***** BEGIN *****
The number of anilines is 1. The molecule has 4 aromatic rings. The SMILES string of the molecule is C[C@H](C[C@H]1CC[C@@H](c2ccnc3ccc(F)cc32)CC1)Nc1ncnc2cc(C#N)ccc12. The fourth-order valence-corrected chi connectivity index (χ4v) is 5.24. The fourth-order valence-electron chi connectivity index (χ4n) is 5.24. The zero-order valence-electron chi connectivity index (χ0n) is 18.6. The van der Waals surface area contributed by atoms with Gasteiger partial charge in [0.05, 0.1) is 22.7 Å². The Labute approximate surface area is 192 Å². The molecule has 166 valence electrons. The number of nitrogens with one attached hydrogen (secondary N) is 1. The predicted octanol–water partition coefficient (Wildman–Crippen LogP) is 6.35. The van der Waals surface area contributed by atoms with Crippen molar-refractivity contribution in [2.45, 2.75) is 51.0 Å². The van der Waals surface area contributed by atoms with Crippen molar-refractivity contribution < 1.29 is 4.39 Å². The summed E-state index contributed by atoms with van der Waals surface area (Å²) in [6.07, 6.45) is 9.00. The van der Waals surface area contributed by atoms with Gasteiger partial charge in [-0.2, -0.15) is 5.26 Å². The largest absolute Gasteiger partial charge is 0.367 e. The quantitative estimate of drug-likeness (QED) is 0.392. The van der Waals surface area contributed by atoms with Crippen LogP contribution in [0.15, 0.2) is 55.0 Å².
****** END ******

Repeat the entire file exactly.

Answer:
The number of anilines is 1. The molecule has 4 aromatic rings. The SMILES string of the molecule is C[C@H](C[C@H]1CC[C@@H](c2ccnc3ccc(F)cc32)CC1)Nc1ncnc2cc(C#N)ccc12. The fourth-order valence-corrected chi connectivity index (χ4v) is 5.24. The fourth-order valence-electron chi connectivity index (χ4n) is 5.24. The zero-order valence-electron chi connectivity index (χ0n) is 18.6. The van der Waals surface area contributed by atoms with Gasteiger partial charge in [0.05, 0.1) is 22.7 Å². The Labute approximate surface area is 192 Å². The molecule has 166 valence electrons. The number of nitrogens with one attached hydrogen (secondary N) is 1. The predicted octanol–water partition coefficient (Wildman–Crippen LogP) is 6.35. The van der Waals surface area contributed by atoms with Crippen molar-refractivity contribution in [2.45, 2.75) is 51.0 Å². The van der Waals surface area contributed by atoms with Crippen molar-refractivity contribution < 1.29 is 4.39 Å². The summed E-state index contributed by atoms with van der Waals surface area (Å²) in [6.07, 6.45) is 9.00. The van der Waals surface area contributed by atoms with Gasteiger partial charge in [-0.2, -0.15) is 5.26 Å². The largest absolute Gasteiger partial charge is 0.367 e. The quantitative estimate of drug-likeness (QED) is 0.392. The van der Waals surface area contributed by atoms with Crippen LogP contribution in [0.15, 0.2) is 55.0 Å².